The evolution of long waves generated by a pressure disturbance acting on an initially unperturbed free surface in a channel of finite depth is analysed. Both off-critical and transcritical conditions are considered in the context of the fully nonlinear inviscid problem. The solution is achieved by using an accurate boundary integral approach and a time-stepping procedure for the free-surface dynamics.
The discussion emphasizes the comparison between the present results and those provided by both the Boussinesq and the related Korteweg–de Vries model. For small amplitudes of the forcing, the predictions of the asymptotic theories are essentially confirmed. However, for finite intensities of the disturbance, several new features significantly affect the physical results. In particular, the interaction among different wave components, neglected in the Korteweg–de Vries approximation, is crucial in determining the evolution of the wave system. A substantial difference is indeed observed between the solutions of the Korteweg–de Vries equation and those of both the fully nonlinear and the Boussinesq model. For increasing dispersion and fixed nonlinearity the agreement between the Boussinesq and fully nonlinear description is lost, indicating a regime where dispersion becomes dominant.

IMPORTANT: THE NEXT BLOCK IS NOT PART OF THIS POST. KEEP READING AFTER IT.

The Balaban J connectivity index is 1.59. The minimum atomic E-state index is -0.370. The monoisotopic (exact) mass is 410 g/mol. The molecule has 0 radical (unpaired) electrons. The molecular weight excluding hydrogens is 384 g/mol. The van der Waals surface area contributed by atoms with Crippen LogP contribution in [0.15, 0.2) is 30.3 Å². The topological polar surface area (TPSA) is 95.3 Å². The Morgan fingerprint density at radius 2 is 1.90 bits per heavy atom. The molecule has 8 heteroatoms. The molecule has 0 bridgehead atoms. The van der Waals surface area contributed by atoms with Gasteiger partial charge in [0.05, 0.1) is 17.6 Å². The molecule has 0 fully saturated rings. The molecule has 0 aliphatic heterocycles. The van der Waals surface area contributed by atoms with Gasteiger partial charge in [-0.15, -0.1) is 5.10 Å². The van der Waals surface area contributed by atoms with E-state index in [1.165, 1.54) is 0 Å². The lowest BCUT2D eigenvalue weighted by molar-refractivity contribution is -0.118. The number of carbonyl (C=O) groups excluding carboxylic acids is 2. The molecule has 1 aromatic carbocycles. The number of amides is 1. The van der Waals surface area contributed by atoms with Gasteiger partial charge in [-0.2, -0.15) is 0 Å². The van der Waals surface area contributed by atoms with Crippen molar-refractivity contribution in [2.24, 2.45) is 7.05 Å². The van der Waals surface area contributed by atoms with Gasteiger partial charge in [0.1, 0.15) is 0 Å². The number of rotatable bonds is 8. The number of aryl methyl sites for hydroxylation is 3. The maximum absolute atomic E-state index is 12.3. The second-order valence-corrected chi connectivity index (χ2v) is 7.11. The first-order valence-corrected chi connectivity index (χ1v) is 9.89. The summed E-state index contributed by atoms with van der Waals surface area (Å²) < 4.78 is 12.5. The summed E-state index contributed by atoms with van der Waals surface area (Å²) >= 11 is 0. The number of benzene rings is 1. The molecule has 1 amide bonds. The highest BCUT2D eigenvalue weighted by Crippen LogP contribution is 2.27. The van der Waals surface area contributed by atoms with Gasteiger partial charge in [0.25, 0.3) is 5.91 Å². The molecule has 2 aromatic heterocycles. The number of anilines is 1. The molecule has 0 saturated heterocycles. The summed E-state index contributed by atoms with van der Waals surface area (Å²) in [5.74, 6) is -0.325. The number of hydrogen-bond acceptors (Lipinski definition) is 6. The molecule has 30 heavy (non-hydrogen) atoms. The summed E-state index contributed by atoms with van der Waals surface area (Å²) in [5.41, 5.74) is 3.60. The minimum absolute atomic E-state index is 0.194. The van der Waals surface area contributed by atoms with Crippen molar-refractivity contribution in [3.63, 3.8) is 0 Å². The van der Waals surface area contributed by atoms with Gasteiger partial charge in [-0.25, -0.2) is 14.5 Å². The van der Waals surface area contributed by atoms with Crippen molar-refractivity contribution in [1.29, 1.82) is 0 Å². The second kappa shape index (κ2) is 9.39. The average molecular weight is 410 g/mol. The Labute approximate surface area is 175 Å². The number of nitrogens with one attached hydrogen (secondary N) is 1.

Consistently with the long-wave modelling, the transcritical regime is characterized by an unsteady flow and a periodic emission of forward-running waves. However, also in this case, quantitative differences are observed between the three models. For larger amplitudes, wave steepening is almost invariably observed as a precursor of the localized breaking commonly detected in the experiments. The process occurs at the crests of either the trailing or the upstream-emitted wave system for Froude numbers slightly sub- and super-critical respectively.